Common questions

What is Cursillo?

“Anglican Cursillo is a movement of the Church providing a method by
which Christians are empowered to grow through prayer, study
and action and enabled to share God’s love with everyone.”

Cursillo offers to committed Christians a proven way of discipleship in which they are supported and encouraged. It begins with a three day weekend, after which the rest of your life is referred to as the “fourth day.” Some ‘pilgrims’ will attend a weekend and then have no further involvement, but most go on to make use of the Cursillo method which involves small group meetings on a regular basis, and less frequent bigger gatherings in a locality or diocese.

What is Cursillo NOT?

Cursillo is NOT a secret society, a sect, a breakaway movement or a private club. Rumours and allegations of such things are sually based on either a lack of information about what really goes on, or in some cases as a result of over-enthusiastic ‘cursillistas’ (those who have been on a weekend) returning with enormous excitement to a bemused congregation!

Is it “Official?”

Yes, Cursillo is diocese-based, and can only operate within a diocese with the Bishop’s permission and blessing. Because of the unique way that each weekend trains the leader of the next, Cursillo can only move into a new Diocese by being “gifted” from another – and this has to have the permission of both Bishops.

Why all the Spanish words?

Because Cursillo began in Spain, and it’s just a part of our rich heritage. And a bit of fun!

So, what happens on a three-day weekend?

The weekend usually begins on a Thursday or Friday evening and runs through to Sunday afternoon. The element of retreat from everyday life is important in making space for pilgrims to explore aspects of their own faith in the safe company of other pilgrims and staff (who are all former pilgrims.) Each weekend is identical in content, but each is unique due to those who are present. At its heart are fifteen short talks (each followed by discussion in small groups) and five biblical meditations, along with a daily Eucharist and various other activities and services.

Who runs the weekend?

On each weekend staff is an “Observing Lay Rector” who will be the actual “Lay Rector” on the next weekend. The Lay Rector brings their own personality to a set format, and are assisted by a number of cursillistas with specific roles. There are also two or more Cursillisa priests on each weekend, and in addition to being available for counsel and celebrating the Eucharist they are charged with delivering the meditations and five of the fifteen talks. The other ten talks are given by lay staff members – some of whom may never have done anything similar before.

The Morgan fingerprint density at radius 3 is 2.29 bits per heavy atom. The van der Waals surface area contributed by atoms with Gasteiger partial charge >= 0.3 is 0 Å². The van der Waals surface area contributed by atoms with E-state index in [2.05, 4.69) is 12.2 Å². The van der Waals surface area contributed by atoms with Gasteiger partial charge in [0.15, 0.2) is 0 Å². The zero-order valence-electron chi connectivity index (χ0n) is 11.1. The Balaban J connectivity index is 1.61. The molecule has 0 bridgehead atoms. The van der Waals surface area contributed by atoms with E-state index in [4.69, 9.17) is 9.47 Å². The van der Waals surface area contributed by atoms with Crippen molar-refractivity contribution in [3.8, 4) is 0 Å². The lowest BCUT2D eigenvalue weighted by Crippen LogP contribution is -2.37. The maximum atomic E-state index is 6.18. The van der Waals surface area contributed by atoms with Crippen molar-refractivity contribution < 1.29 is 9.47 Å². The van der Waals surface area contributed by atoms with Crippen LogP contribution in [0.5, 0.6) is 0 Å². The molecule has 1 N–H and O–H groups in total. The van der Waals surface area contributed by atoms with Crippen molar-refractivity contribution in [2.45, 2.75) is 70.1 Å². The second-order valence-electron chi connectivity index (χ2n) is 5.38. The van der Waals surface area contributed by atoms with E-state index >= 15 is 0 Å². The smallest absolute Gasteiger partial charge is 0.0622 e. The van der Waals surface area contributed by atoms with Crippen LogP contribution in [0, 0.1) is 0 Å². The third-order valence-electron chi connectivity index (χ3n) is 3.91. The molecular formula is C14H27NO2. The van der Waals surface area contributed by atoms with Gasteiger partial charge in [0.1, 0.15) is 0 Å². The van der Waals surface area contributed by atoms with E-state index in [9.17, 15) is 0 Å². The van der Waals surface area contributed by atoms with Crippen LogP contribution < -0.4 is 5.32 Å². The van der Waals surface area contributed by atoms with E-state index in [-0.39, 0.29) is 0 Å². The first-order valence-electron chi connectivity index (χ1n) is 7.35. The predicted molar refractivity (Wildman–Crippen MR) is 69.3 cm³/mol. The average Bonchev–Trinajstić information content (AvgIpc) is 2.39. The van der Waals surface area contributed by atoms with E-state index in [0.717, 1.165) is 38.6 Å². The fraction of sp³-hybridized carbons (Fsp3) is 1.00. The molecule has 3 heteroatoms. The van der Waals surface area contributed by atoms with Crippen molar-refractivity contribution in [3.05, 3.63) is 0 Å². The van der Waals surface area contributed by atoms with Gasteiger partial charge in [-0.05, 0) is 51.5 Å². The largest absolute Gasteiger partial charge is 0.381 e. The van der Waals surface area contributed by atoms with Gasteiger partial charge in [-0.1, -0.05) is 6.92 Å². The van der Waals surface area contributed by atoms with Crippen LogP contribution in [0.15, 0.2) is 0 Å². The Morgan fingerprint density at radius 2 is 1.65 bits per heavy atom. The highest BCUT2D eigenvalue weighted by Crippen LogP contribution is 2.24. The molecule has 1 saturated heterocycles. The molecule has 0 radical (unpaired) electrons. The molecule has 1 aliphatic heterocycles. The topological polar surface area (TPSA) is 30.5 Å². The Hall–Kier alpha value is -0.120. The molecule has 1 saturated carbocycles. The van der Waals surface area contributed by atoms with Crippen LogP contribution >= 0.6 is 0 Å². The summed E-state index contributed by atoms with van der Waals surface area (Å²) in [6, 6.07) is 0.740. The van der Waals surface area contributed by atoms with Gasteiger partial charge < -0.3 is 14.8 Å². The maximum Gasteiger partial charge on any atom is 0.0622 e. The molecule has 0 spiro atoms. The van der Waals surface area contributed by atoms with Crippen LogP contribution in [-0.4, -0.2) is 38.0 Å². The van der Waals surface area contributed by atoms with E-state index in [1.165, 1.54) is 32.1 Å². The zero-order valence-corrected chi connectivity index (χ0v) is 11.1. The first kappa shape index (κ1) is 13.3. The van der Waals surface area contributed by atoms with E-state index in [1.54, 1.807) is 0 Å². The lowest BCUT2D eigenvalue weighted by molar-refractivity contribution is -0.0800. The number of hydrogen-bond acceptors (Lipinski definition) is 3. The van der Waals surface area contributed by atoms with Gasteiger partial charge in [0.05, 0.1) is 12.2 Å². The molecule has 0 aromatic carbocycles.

And who is responsible at a Diocesan level?

The Bishop appoints a Diocesan Spiritual Advisor, and the fourth day community appoints a Lay Director. These serve for a period of three years along with other members of the Secretariat who act as the local governing body. At a national level all the secretariats of each diocese are accountable to the British Anglican Cursillo Council.

What are the benefits of the Three Day Weekend?

As a result of the weekends many Christians become more active in their Churches as they become more aware of their gifts. Pilgrims often come away from a weekend with a great enthusiasm and sense of empowerment that leads them into new forms of service, or renewed understanding and vigour in what they were already doing. So many lay talks at our gatherings begin with “I never thought I would be the one who….”

Will it take people away from my church?

It’s more likely to give them greater commitment within the local church – that has always been part of the intention since the early days in Spain.

Can anyone go on a weekend?

In theory, yes – any communicant member of the Church of England. In practice we encourage the inviting of those who are prayerfully thought to be at a stage and time when they will benefit most. This often means those who are asking questions of their spiritual direction at this time, or just feel there is something God may be leading them to. Cursillo is often the catalyst that opens up new directions for pilgrims. To this end, each new pilgrim is spiritually ‘sponsored’ by another cursillista who supports them in prayer and practical ways through the whole process.

Are there people for whom it is NOT appropriate?

We would generally recommend that Cursillo is not ideal for new Christians, but better suited to those who are already fairly secure in their faith (whether they are able to articulate that or not.) It is also not ideal for those who are in present or recent trauma such as bereavement or separation – they would most likely be better to wait a while. If in any doubt, contact the Diocesan Cursillo Spiritual Advisor.